Fourteen-year-old Amy was on the computer, when she called out, “Hey, Mom! Come look!” As her mom approached the screen, the image smiling back at her looked oddly familiar. “I think I just Googled my birth family!” said Amy.
Noah, a 16-year-old Korean adoptee, had his parents’ support and permission to begin searching for birth family. He had just contacted his adoption agency when his birth father reached out to him — through Facebook.
In our high-speed world, stories like these are becoming commonplace. You should begin a conversation about Internet safety and privacy as soon as your child becomes computer-literate. Establish general rules, such as “Keep Facebook open only to friends” and “Never give your address or phone number out on the Internet.”
But even as our children learn these basic rules, we have the added complexity of teaching them about searching for, and being searched for by, birth families. We can no longer assume that we are the sole gatekeepers of information.
Your teen’s emotional development is probably not on a par with her technical abilities. Children may search for birth family just to see what they find, without considering the complexity of opening up an adoption. Finding someone online means having to deal with a real person, who may or may not think, act, or respond as you would like.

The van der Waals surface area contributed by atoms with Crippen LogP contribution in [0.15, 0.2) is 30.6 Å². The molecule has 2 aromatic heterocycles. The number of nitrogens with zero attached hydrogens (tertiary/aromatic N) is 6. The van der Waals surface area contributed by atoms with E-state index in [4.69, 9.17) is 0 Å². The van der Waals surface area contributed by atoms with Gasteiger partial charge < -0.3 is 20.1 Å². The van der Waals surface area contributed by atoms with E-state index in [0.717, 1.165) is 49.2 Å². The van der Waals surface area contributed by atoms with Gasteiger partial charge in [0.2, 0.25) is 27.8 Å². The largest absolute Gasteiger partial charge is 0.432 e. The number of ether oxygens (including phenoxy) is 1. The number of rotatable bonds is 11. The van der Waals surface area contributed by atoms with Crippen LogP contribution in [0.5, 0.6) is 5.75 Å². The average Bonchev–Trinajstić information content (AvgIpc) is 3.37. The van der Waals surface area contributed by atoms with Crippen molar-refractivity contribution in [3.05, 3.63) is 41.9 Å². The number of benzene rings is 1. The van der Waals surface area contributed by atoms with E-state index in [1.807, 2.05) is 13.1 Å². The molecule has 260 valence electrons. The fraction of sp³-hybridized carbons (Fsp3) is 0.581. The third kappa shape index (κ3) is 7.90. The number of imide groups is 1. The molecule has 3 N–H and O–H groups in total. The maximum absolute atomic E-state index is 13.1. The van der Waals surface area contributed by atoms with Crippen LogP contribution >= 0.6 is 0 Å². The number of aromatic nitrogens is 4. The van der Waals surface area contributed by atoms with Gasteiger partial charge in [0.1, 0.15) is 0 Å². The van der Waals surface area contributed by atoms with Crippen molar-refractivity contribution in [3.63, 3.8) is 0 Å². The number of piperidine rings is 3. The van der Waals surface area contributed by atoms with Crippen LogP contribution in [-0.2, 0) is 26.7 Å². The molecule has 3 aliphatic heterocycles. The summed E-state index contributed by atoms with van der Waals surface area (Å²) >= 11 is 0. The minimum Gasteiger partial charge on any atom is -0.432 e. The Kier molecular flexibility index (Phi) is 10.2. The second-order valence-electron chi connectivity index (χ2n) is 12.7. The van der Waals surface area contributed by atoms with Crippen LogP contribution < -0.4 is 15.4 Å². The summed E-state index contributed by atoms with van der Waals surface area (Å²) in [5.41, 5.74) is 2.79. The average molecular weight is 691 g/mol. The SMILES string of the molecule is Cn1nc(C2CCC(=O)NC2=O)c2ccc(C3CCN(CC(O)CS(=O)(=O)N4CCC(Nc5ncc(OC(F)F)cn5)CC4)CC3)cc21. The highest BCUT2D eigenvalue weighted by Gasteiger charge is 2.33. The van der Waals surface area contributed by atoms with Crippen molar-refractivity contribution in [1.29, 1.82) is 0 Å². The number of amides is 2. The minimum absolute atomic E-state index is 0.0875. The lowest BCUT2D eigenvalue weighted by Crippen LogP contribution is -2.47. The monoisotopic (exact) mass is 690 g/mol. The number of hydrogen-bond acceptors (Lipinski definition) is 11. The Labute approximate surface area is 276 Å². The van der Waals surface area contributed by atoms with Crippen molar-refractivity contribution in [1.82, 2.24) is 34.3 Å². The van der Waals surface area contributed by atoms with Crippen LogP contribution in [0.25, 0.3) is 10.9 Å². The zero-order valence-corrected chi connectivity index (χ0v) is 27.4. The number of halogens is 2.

Christopher, a 13-year-old, was found by an older birth sibling, and they arranged to meet. At the last minute, he told his mother. She contacted the sibling and explained that she supported her son’s interest in meeting his birth family, but that she wanted to be involved, since he was still a teen. The mother accompanied her son, and all three enjoyed the visit.
Julie, a 15-year-old, found her birth mother on Facebook and began writing to her. Her birth mom felt overwhelmed and pulled back. Julie’s parents didn’t know this had happened until her grades and behavior began to deteriorate. They had a heart-to-heart, and Julie agreed to see a counselor trained in adoption, to sort out her feelings and make a realistic plan for future contact.
By opening a dialogue, you can ensure that there are no divided loyalties or secrets around relationships with birth family members who might be found. If you sanction an online search, support your child by asking about her hopes for the relationship.
You might say, “You said that you want to find your birth mother. What would you like to tell her or ask her? I’ve read about other people who searched for their birth families, and birth parents are not always ready to have contact. How would you feel if that happens?”
Just as you prepare your child to answer questions about adoption from other children, so you need to prepare him to handle interactions that might arise online.